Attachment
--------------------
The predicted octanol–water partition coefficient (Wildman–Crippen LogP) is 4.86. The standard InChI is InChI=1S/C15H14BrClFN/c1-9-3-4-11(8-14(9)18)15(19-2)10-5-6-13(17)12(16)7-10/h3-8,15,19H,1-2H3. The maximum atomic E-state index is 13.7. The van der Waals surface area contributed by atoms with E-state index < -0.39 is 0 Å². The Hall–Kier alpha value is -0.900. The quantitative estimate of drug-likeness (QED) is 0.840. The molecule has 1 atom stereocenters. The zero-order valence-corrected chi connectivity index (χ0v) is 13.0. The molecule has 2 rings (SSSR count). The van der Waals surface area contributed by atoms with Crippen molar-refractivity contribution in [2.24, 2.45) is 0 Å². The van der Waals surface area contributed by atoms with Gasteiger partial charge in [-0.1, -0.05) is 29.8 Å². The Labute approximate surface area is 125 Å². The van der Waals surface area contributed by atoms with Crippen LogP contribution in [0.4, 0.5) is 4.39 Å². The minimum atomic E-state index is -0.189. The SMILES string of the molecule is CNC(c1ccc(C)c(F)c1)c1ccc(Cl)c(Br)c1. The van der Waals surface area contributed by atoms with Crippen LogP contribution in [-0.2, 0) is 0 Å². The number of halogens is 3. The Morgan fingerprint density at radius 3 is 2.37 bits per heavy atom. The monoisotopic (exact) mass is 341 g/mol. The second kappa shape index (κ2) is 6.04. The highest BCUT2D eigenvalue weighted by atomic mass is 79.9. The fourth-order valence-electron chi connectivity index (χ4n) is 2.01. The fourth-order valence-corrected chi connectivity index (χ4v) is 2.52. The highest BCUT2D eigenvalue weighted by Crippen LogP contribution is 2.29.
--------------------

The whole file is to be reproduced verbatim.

The predicted octanol–water partition coefficient (Wildman–Crippen LogP) is 4.86. The standard InChI is InChI=1S/C15H14BrClFN/c1-9-3-4-11(8-14(9)18)15(19-2)10-5-6-13(17)12(16)7-10/h3-8,15,19H,1-2H3. The maximum atomic E-state index is 13.7. The van der Waals surface area contributed by atoms with E-state index < -0.39 is 0 Å². The Hall–Kier alpha value is -0.900. The quantitative estimate of drug-likeness (QED) is 0.840. The molecule has 1 atom stereocenters. The zero-order valence-corrected chi connectivity index (χ0v) is 13.0. The molecule has 2 rings (SSSR count). The van der Waals surface area contributed by atoms with Crippen molar-refractivity contribution in [2.24, 2.45) is 0 Å². The van der Waals surface area contributed by atoms with Gasteiger partial charge in [-0.1, -0.05) is 29.8 Å². The Labute approximate surface area is 125 Å². The van der Waals surface area contributed by atoms with Crippen LogP contribution in [0.4, 0.5) is 4.39 Å². The minimum atomic E-state index is -0.189. The SMILES string of the molecule is CNC(c1ccc(C)c(F)c1)c1ccc(Cl)c(Br)c1. The van der Waals surface area contributed by atoms with Crippen LogP contribution in [-0.2, 0) is 0 Å². The number of halogens is 3. The Morgan fingerprint density at radius 3 is 2.37 bits per heavy atom. The monoisotopic (exact) mass is 341 g/mol. The second kappa shape index (κ2) is 6.04. The highest BCUT2D eigenvalue weighted by atomic mass is 79.9. The fourth-order valence-electron chi connectivity index (χ4n) is 2.01. The fourth-order valence-corrected chi connectivity index (χ4v) is 2.52. The highest BCUT2D eigenvalue weighted by Crippen LogP contribution is 2.29.